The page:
Executive Pay Rises 10% in Britain, Adding to Debate – NYTimes.com

Executive Pay Rises 10% in Britain, Adding to Debate – NYTimes.com.

 Pay for top managers in Britain rose 10 percent last year, a report released on Tuesday showed, providing fresh ammunition for critics who argue that executive pay has become excessive.

Chief executives of Britain’s 100 largest publicly traded companies received a median pay increase of 10 percent last year, according to a report by Manifest, a proxy voting agency, and MM&K, which advises on remuneration. That is higher than Britain’s inflation rate of 3 percent, and the median executive package was about 200 times more than the average pay of employees in the private sector.

Shareholders are increasingly fighting back against pay packages that they consider to be too excessive at a time of economic turmoil and a volatile stock market environment. Firms in the United States and Europe, including CitigroupUBSCredit Suisse and Barclays, have faced shareholder revolts against their pay practices this year.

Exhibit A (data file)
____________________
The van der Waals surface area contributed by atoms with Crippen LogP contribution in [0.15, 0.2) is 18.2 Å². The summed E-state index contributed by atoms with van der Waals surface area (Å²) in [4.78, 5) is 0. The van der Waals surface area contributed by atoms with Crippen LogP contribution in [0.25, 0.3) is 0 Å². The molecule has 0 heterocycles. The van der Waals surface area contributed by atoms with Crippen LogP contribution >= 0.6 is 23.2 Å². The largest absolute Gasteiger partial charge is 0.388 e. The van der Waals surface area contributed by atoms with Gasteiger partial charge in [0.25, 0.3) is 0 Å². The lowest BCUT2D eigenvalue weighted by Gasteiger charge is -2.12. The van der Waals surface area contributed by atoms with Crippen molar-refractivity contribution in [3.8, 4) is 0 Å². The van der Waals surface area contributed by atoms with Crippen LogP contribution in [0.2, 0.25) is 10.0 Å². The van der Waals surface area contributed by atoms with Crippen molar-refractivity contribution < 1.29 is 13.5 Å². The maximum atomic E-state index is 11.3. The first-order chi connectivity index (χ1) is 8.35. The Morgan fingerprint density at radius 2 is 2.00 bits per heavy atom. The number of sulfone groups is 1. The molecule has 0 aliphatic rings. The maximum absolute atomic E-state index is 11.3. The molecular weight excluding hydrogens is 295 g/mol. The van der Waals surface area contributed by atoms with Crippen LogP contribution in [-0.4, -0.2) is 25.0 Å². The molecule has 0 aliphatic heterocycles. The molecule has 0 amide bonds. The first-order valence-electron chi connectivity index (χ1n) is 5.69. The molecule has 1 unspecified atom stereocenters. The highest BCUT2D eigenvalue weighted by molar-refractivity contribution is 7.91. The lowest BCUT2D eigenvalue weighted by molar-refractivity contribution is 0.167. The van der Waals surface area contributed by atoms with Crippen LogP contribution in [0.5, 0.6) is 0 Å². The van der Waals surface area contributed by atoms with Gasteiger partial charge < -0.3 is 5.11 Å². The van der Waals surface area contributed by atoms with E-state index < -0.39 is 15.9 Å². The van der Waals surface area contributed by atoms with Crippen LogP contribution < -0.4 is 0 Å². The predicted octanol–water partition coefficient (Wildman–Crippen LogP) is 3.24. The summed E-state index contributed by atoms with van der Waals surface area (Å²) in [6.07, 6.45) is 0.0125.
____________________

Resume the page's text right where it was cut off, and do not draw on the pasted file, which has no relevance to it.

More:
In Britain, the insurance firm Aviva and the oil company Cairn Energy had their remuneration reports rejected this year by shareholders in a nonbinding vote. Aviva’s chief executive later resigned over the controversy.

Anthony Watson, chairman of the remuneration committee of the British lender Lloyds Banking Group, conceded to a parliamentary committee on Tuesday that when it came to executive pay, not “everything in the garden is rosy.”


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